With a disastrous drought and constant debate over food justice, energy use and waste disposal, Occidental is abuzz with efforts toward sustainability. Thankfully, the administration and board of trustees have been making strides in a green direction. In the last year, the school hired a sustainability coordinator, reinstituted the sustainability committee and, most recently, created a $3.5 million “Green Revolving Fund.” The school has been receptive to the student body’s ever-growing demand for a greener campus, but there is always more those in power can, and should, do.
The faculty-led sustainability committee, which monitors the college’s use of resources, has made recent efforts to upgrade the school’s leaky plumbing system and has been experimenting with sustainable landscaping and solar panels. Occidental students might notice the presence of electric hand dryers in most residence halls and the absence of some heavily water-reliant foliage around campus. The new Green Revolving Fund, run by the board of trustees, will soon exist as a permanent part of the school’s endowment to provide loans for sustainability projects on campus capable of generating a profit.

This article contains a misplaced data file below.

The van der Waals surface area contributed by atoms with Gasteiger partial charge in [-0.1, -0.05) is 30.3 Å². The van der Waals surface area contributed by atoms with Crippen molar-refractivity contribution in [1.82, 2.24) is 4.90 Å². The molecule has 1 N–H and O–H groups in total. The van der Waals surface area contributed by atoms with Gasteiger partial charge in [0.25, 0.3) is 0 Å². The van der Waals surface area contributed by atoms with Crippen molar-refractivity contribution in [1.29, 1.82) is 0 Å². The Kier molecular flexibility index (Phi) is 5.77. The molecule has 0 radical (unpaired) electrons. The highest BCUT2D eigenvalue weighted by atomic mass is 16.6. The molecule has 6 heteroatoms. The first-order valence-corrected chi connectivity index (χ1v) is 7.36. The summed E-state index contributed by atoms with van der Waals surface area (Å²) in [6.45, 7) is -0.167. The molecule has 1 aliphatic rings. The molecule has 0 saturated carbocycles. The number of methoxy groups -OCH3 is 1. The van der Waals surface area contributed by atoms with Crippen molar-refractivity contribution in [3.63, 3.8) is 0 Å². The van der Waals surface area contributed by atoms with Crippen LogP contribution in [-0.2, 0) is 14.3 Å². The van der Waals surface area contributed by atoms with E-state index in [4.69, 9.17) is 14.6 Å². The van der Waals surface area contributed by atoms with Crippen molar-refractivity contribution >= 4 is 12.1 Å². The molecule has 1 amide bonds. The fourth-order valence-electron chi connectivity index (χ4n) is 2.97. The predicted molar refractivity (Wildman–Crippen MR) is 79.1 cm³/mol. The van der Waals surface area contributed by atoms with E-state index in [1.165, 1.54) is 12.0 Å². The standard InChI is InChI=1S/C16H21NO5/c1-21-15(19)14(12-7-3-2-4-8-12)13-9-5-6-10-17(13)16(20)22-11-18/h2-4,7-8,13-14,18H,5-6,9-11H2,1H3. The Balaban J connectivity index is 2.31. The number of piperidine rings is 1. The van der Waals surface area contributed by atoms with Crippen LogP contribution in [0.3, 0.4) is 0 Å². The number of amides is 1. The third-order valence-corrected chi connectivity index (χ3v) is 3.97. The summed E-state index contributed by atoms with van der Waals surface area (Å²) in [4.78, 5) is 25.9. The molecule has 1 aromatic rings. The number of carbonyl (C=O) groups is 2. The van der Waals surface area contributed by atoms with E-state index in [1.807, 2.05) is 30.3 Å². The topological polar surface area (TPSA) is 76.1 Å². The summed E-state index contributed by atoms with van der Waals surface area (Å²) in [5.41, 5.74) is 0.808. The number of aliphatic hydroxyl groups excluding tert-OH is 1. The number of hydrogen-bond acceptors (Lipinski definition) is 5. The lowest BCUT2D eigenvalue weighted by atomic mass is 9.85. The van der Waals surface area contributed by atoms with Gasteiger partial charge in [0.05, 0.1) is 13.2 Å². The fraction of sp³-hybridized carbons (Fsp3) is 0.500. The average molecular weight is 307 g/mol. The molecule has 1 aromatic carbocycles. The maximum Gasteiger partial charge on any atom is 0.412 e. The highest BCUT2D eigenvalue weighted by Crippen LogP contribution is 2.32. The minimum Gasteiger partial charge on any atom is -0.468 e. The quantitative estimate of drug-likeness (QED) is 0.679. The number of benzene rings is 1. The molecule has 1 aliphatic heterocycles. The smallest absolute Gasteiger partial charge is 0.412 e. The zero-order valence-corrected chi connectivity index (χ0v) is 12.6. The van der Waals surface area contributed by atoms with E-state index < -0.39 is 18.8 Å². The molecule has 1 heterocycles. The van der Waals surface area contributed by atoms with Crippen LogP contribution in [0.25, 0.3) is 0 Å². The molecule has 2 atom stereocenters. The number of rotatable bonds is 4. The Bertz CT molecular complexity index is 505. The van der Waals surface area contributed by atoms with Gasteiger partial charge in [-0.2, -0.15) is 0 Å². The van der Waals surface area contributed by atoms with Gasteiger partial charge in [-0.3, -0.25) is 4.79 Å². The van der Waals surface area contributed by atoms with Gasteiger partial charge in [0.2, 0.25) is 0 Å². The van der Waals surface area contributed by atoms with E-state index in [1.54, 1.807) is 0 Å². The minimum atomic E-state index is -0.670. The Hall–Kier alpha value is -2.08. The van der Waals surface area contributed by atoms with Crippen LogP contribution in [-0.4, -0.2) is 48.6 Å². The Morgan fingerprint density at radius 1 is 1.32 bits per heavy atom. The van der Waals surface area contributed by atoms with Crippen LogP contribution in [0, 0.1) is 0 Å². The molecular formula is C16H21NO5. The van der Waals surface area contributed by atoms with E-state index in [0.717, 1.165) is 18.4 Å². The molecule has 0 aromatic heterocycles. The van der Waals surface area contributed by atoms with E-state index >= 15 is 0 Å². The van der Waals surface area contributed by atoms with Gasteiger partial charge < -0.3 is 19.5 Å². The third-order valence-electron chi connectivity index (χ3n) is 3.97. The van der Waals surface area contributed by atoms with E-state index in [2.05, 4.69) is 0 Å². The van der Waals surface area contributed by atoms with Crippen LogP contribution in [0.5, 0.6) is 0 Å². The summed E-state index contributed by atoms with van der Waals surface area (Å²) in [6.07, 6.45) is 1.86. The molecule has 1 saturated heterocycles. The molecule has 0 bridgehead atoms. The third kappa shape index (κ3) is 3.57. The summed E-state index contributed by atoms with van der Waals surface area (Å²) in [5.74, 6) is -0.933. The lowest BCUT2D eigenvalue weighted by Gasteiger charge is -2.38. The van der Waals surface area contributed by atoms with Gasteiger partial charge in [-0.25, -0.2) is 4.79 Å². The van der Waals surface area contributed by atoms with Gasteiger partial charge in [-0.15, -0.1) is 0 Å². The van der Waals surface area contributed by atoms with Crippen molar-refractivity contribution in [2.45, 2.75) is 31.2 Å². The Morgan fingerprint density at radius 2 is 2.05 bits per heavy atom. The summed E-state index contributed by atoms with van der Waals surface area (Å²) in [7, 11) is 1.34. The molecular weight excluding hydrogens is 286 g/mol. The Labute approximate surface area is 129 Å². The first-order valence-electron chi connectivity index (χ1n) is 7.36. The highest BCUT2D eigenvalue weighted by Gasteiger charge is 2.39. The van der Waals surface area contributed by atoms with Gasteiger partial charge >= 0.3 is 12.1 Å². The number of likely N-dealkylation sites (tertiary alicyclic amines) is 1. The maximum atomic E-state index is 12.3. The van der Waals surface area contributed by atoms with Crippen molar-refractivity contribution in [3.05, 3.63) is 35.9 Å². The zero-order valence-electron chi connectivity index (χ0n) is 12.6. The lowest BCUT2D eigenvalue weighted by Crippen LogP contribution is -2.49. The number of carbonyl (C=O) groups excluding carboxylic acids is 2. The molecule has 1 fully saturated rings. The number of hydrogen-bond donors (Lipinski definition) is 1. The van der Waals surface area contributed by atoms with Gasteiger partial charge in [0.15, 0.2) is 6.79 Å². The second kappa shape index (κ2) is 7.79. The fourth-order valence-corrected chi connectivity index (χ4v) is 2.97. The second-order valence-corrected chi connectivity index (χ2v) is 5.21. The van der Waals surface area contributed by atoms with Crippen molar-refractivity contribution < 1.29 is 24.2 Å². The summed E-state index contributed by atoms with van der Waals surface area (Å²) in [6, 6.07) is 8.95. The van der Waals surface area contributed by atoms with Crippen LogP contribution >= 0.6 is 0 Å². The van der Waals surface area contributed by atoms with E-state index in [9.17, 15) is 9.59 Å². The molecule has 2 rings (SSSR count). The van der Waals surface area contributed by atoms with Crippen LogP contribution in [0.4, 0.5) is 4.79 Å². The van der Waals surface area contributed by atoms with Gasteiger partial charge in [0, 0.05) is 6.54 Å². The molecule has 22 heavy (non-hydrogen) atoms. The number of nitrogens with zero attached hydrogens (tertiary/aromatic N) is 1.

The next step for the board of trustees should be freezing the college’s investments in major fossil fuel companies. By investing the endowment in fossil fuel companies, the college financially supports the destruction of the natural environment and our communities. Divestment is possible, as evinced by Pitzer College and 13 other schools across the nation that have already made the move. By reinvesting in other profitable companies and in renewable energy, Occidental’s endowment would not necessarily have to lose money. Divestment would also be a visible and advertisable move on the college’s part that would garner attention from both press and the newest generation of sustainability-minded prospective students.
The administration and board of trustees have already made great strides towards sustainability. But because Occidental teaches its students to change injustices we see in the world, students will continue to push the school to practice what it preaches and support justice for the climate.